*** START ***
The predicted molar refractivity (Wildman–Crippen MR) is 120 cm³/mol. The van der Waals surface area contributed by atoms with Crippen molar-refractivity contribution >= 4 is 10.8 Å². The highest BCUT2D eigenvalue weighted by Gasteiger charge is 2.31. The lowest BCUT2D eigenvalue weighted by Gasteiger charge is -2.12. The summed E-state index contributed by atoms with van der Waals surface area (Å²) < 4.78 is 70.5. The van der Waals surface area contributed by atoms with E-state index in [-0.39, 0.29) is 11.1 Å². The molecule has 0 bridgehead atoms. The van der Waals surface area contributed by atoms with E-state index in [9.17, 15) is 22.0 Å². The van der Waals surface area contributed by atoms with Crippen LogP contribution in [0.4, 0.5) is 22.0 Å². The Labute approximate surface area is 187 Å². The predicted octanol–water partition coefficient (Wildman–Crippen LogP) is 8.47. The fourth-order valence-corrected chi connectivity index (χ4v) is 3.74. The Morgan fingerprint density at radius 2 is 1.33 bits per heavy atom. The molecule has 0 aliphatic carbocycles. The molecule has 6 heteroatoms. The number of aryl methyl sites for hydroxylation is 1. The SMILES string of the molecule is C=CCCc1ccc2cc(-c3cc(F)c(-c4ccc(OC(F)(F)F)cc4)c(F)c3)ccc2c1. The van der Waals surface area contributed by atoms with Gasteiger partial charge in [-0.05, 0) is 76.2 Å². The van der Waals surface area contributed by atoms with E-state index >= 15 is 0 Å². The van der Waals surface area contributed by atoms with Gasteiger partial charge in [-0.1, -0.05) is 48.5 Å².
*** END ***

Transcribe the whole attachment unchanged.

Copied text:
The predicted molar refractivity (Wildman–Crippen MR) is 120 cm³/mol. The van der Waals surface area contributed by atoms with Crippen molar-refractivity contribution >= 4 is 10.8 Å². The highest BCUT2D eigenvalue weighted by Gasteiger charge is 2.31. The lowest BCUT2D eigenvalue weighted by Gasteiger charge is -2.12. The summed E-state index contributed by atoms with van der Waals surface area (Å²) < 4.78 is 70.5. The van der Waals surface area contributed by atoms with E-state index in [-0.39, 0.29) is 11.1 Å². The molecule has 0 bridgehead atoms. The van der Waals surface area contributed by atoms with E-state index in [9.17, 15) is 22.0 Å². The van der Waals surface area contributed by atoms with Crippen LogP contribution in [0.4, 0.5) is 22.0 Å². The Labute approximate surface area is 187 Å². The predicted octanol–water partition coefficient (Wildman–Crippen LogP) is 8.47. The fourth-order valence-corrected chi connectivity index (χ4v) is 3.74. The Morgan fingerprint density at radius 2 is 1.33 bits per heavy atom. The molecule has 0 aliphatic carbocycles. The molecule has 6 heteroatoms. The number of aryl methyl sites for hydroxylation is 1. The SMILES string of the molecule is C=CCCc1ccc2cc(-c3cc(F)c(-c4ccc(OC(F)(F)F)cc4)c(F)c3)ccc2c1. The van der Waals surface area contributed by atoms with Gasteiger partial charge in [-0.05, 0) is 76.2 Å². The van der Waals surface area contributed by atoms with E-state index >= 15 is 0 Å². The van der Waals surface area contributed by atoms with Gasteiger partial charge in [-0.1, -0.05) is 48.5 Å².